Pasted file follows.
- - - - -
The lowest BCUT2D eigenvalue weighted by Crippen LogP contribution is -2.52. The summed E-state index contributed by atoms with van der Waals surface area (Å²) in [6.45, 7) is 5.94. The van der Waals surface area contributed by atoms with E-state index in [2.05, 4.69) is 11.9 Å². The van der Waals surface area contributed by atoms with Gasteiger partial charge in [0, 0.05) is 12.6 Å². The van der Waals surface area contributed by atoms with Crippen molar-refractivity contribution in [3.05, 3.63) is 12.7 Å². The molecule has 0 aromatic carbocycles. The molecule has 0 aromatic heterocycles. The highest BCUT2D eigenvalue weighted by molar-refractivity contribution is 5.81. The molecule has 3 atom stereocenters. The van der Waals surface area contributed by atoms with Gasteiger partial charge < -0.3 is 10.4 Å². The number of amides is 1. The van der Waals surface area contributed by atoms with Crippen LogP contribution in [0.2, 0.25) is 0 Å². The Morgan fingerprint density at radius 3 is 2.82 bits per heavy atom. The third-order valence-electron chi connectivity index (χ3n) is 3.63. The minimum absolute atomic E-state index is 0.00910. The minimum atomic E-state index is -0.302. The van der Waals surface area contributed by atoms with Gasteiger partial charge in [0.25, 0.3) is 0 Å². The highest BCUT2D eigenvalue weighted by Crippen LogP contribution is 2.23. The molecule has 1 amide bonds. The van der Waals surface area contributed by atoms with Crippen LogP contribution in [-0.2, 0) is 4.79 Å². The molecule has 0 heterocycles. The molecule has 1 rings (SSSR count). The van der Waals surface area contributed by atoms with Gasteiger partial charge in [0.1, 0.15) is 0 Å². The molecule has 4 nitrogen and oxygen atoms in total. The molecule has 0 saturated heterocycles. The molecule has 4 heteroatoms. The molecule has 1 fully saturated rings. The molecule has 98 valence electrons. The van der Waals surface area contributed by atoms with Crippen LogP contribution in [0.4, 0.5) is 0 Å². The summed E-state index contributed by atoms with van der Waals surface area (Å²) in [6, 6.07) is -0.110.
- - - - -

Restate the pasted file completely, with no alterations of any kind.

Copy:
The lowest BCUT2D eigenvalue weighted by Crippen LogP contribution is -2.52. The summed E-state index contributed by atoms with van der Waals surface area (Å²) in [6.45, 7) is 5.94. The van der Waals surface area contributed by atoms with E-state index in [2.05, 4.69) is 11.9 Å². The van der Waals surface area contributed by atoms with Gasteiger partial charge in [0, 0.05) is 12.6 Å². The van der Waals surface area contributed by atoms with Crippen molar-refractivity contribution in [3.05, 3.63) is 12.7 Å². The molecule has 0 aromatic carbocycles. The molecule has 0 aromatic heterocycles. The highest BCUT2D eigenvalue weighted by molar-refractivity contribution is 5.81. The molecule has 3 atom stereocenters. The van der Waals surface area contributed by atoms with Gasteiger partial charge < -0.3 is 10.4 Å². The number of amides is 1. The van der Waals surface area contributed by atoms with Crippen LogP contribution in [0.2, 0.25) is 0 Å². The Morgan fingerprint density at radius 3 is 2.82 bits per heavy atom. The third-order valence-electron chi connectivity index (χ3n) is 3.63. The minimum absolute atomic E-state index is 0.00910. The minimum atomic E-state index is -0.302. The van der Waals surface area contributed by atoms with Gasteiger partial charge in [0.25, 0.3) is 0 Å². The highest BCUT2D eigenvalue weighted by Crippen LogP contribution is 2.23. The molecule has 1 amide bonds. The van der Waals surface area contributed by atoms with Crippen LogP contribution in [-0.2, 0) is 4.79 Å². The molecule has 0 heterocycles. The molecule has 1 rings (SSSR count). The van der Waals surface area contributed by atoms with Gasteiger partial charge in [0.1, 0.15) is 0 Å². The molecule has 4 nitrogen and oxygen atoms in total. The molecule has 0 saturated heterocycles. The molecule has 4 heteroatoms. The molecule has 1 fully saturated rings. The molecule has 98 valence electrons. The van der Waals surface area contributed by atoms with Crippen LogP contribution in [0.4, 0.5) is 0 Å². The summed E-state index contributed by atoms with van der Waals surface area (Å²) in [6, 6.07) is -0.110.